Friday, September 20, 2019

Where’s the gold?

 

 

I had to do something totally against character the other day: I refused to repair a piece of jewelry for a new customer.

Now wait… those of you that know me personally are probably shocked and appalled because normally I will accept all jewelry repairs no matter how complicated or challenging. The hundreds of repairs my shop pushes out a month, be it season or off season, proves this.

The funny thing about the “piece” in question is it was purchased only a week ago in some Caribbean jewelry emporium.  There it lay on my counter the poor hapless ring wrapped in tissue paper along with the glitter of several small displaced diamonds, the center tanzanite gemstone wrenched from its perch, the mounting bent and broken.

“I just bought this and paid a lot of money. What do you mean you can’t fix it?”

Of course this distraught woman is my first customer to walk in, and I have yet to get my caffeine fix for the day!

I start to explain to her that it’s not that I don’t want to repair it but, because of the way it was made, it is impossible to repair.  This sorry example of a gold tanzanite and diamond ring was designed to self destruct the minute she re-entered the U.S.A.

The weight or heft of the ring was non-existent, construction laughable, the gem and diamond quality dismal, the prongs (what prongs?) were too light and too short to hold the center stone and there were more cracks in the mangled ring than Humpty Dumpty’s worse day.

Working on this ring is a bench jeweler’s nightmare! Number one, it would be a waste of her money and my time. Sure, I could repair it.  The only thing is, after many hours of tedious labor, the only original things on the ring would be the gemstones along with a hefty repair bill.

So, I suggested she try to return the ring where she purchased it, she says it’s not possible!  (I’m not surprised: this is the dawning of the age of disposable jewelry!) The only option, I explained, was to remove the existing diamonds and reset everything in a new mounting. Not exactly the answer she wanted to hear, especially since the ring is barely a week old and cost her a pretty penny in the Bahamas.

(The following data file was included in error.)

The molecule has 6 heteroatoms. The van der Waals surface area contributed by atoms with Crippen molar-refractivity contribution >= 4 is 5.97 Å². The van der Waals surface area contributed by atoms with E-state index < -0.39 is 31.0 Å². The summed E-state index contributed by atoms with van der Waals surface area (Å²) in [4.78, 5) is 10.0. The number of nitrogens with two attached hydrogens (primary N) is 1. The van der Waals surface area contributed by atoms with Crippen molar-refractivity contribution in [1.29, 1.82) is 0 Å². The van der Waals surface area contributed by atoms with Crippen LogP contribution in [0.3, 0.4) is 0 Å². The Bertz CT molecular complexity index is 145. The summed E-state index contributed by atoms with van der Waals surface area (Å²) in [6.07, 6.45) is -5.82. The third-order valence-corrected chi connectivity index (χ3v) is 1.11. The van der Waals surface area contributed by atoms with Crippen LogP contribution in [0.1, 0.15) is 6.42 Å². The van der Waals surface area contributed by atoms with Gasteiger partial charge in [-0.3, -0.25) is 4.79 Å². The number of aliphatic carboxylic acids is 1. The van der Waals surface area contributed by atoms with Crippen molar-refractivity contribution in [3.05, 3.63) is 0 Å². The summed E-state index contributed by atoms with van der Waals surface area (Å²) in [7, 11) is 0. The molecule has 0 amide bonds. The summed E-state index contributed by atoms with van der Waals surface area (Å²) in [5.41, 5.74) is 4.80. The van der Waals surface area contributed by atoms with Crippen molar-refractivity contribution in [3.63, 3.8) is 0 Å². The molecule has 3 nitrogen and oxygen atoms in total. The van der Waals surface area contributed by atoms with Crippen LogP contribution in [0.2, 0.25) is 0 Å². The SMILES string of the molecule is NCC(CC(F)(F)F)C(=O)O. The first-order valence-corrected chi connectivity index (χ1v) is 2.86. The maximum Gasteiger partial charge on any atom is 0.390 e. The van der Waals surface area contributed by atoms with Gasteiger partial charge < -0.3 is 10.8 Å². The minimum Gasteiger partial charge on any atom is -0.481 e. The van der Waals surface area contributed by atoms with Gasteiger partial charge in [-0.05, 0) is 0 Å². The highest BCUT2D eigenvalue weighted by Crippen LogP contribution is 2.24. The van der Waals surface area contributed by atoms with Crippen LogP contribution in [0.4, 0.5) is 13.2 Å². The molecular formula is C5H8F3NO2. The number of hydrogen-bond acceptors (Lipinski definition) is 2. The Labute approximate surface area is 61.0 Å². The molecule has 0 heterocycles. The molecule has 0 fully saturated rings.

This scenario is a common occurrence to many goldsmiths like myself. Certain late night T.V. shopping “bargains” are impossible to repair and cause a jeweler anguish in just adjusting the finger size. The words shoddy, flimsy, and valueless

Richard Alan

Richard Alan

come to mind.  And don’t forget the incredibly special TV offer of only $59.95—and free shipping! You got what you paid for!

The smart jewelry shopper thoroughly examines what they buy, does some homework, asks questions, and compares quality of craftsmanship with price. To avoid getting burned, examine the piece carefully. Most importantly, there should be some semblance of weight or heft, and this will give the piece strength for daily wear and tear. If there are diamonds or gemstones, make sure they are bright and clear. Avoid cloudy diamonds and opaque gems. They are considered worthless. The prongs should be strong and have some substance and be flush on the top of the stone. (Be sure there is no space between the prongs and stones for this will cause consistent snagging.) Also, the gems should be set level not crooked.

The formula for buying fine jewelry is really quite simple: Cheap price = Cheap jewelry.

With the current price of gold and this wonderful economy, if the deal is too good to be true it most likely is. Buyer, Beware! Having gold prices over the $1200.00 mark has severely affected nearly every facet of the jewelry business. There are deceitful jewelry sales advertised everywhere you look, some stores teetering on bankruptcy are resorting to less than honorable means to stay in business.

Many more have been forced to sacrifice quality for survival by selling cheap, poorly made flashy jewelry to fleece the unknowing buyers. (There is one born every minute!) Just because it’s made of gold and contains diamonds or precious gemstones, it doesn’t necessarily mean it’s made to last.

I have to be careful myself. On buying trips both domestic and foreign, when scoping out all the new styles and trends, it’s my job to separate the good  pieces from the bad to avoid a problem in the future because of poor design or craftsmanship. The result of selling a piece of unquestionable quality is an unhappy customer and a money-losing experience for me because every time something breaks or falls out, guess who has to place it for free?

Some advice for you insomniac TV shoppers out there: If you must buy that bargain tanzanite ring, make sure you order the right finger size to avoid disappointment when you find out no jeweler in his right mind will touch it.

Before you criticize someone, walk a mile in his shoes. That way, if he gets angry, he’ll be a mile away… and barefoot!

Richard Alan is a designer/goldsmith and the owner of the Harbor Goldsmith’s of Marco Island and welcomes your questions about all that glitters 239.394.9275 or harborgoldsmith@comcast.net.

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